I went down to Uncle Charley's, and Puss was glad to see me, as she always was, and when I told her what Biggerstaff said she almost shouted with joy and hugged and kissed me about a dozen times. Over and over again, she asked me all he had said, and just how he looked. At that time I was not old enough to exactly understand all of that, although I was even then beginning to cast admiring glances at Cora Cain, Mattie Clifton and some ten or a dozen others, all of whom were pretty, some just a little prettier than others.

Puss cooked me the best dinner I had yet had, and she didn't let me get to talk to Uncle Charley very much. Finally, I got curious and asked her what it was all about. She then told me that she and Black Biggerstaff had been sweethearts a long time, and that he had wanted her to marry him, but she told him she would not marry as long as her father lived. Time and again he had tried to get her to change her mind, until he had got mad and told her he wouldn't come back any more until she sent for him. Not very long after that the great soul of Uncle Charley passed to the Great above, and I took a letter from Puss to Black, and Black came up to Sulphur Bluff, in a six-mule wagon, bring a barrel of the best whiskey Jefferson could furnish. He and Puss were married one evening, and the next day a great "Infair" was given. All the country round about was there. The tables were placed in an oak grove just south and in front of Aunt Cindy Gregg's and were loaded down with the best eatables on earth. The barrel of whiskey stood open to all with a dozen tin cups, tied to the sides. They danced all day, and such an "Infair" has never been seen in Texas since that day.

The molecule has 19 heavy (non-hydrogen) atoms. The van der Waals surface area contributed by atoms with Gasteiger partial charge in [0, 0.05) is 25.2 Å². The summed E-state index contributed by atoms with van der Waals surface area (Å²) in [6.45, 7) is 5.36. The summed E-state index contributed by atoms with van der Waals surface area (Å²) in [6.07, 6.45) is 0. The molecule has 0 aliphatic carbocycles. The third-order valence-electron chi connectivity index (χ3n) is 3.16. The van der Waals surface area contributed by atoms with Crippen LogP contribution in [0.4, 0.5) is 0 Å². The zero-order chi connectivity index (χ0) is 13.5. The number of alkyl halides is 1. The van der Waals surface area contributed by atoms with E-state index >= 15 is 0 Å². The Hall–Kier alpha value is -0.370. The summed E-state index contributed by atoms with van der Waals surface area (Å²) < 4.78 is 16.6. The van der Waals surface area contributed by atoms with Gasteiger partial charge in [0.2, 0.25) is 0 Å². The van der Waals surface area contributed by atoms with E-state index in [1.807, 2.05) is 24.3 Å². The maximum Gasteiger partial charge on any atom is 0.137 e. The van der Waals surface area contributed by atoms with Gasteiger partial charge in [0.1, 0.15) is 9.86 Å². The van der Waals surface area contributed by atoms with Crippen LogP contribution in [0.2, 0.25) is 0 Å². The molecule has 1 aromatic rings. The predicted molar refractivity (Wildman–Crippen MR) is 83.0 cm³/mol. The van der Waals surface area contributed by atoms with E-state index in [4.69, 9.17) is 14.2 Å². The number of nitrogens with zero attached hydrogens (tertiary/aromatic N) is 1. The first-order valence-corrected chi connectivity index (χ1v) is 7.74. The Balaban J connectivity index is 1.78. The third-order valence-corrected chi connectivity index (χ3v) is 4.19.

The next day Black loaded up the big six-mule wagon with Miss Puss' things, and they went joyfully to their home, and I've never seen my good friend, Puss, again.

I am reminded of all these episodes of the long ago today by accidentally meeting a man who told me Puss has been dead for many years, but that her daughter lived in Greenville. And I am going to hunt her up and see if she looks like her splendid mother. I want to add that in those days everybody had whiskey just as they had groceries, and that I knew nearly every boy and man in Sulphur Bluff country, and that I never saw a man or boy the least under the influence of whiskey in my life, and I've wondered what would happen now, 60 years later after that famous "Infair", were any one to open a 50-gallon barrel to the public, with no strings to one drink or a dozen.

Of the firm of Graham & Taylor, one of that I was afterwards to meet, know and love as D. W. H. Taylor, of Greenville, Texas. For quite a time he was bookkeeper for the late J. D. Lasater, and still later was City Clerk of Greenville. A better man, citizen and official never lived. I think every one loved this good man.

Added by June E. Tuck

Sulphur Bluff Cemetery
Hinnant, George A. - b. 25 June 1843, d. 27 Mar. 1913
Hinnant, Mary E. - b. 17 Feb. 1848, d. 10 Jan. 1918

Resolution of respect by the Sulphur Bluff Lodge No. 246 A. F. & A. M. (Obituary)

Mr. George A. Hinnant was born in Alabama 25 June 1843, came to Texas with his parents in 1855 and settled at Daingerfield. He married Miss Mary E. Woods, 12 Aug. 1867. He died at his home in Sulphur Bluff, 27 Mar. 1913. He served 4 years in the Confederate States Army. He moved to Sulphur Bluff in 1868 and entered the mercantile business, which business he continued until his death. He leaves a wife and three children, W. A. Hinnant who is continuing his father's mercantile business at Sulphur Bluff. Texas, G. L. Hinnant who is Cashier of the M. & P. Bank in Mt. Vernon, Texas, and Mrs. W. C. Carother of Sulphur Springs, Texas. Committee: L. L. Shoffit, O.H. Mahaffey, L. L. Miller

There was a J. B. Bickerstaff, known as Black Bickerstaff, who lived in the Mt. Vernon area. J.B. was a brother to Benj. F. Bickerstaff who was one of the trouble makers in the Northeast Texas area and caused the Federal Troops to come into Sulphur Springs during the Reconstructions Days. The Troops built a Federal Stockade in Sulphur Springs. Documented reports from what was going on during those days can be found in a book Civil War Shadows in Hopkins County, Texas, by June E. Tuck, found in larger libraries.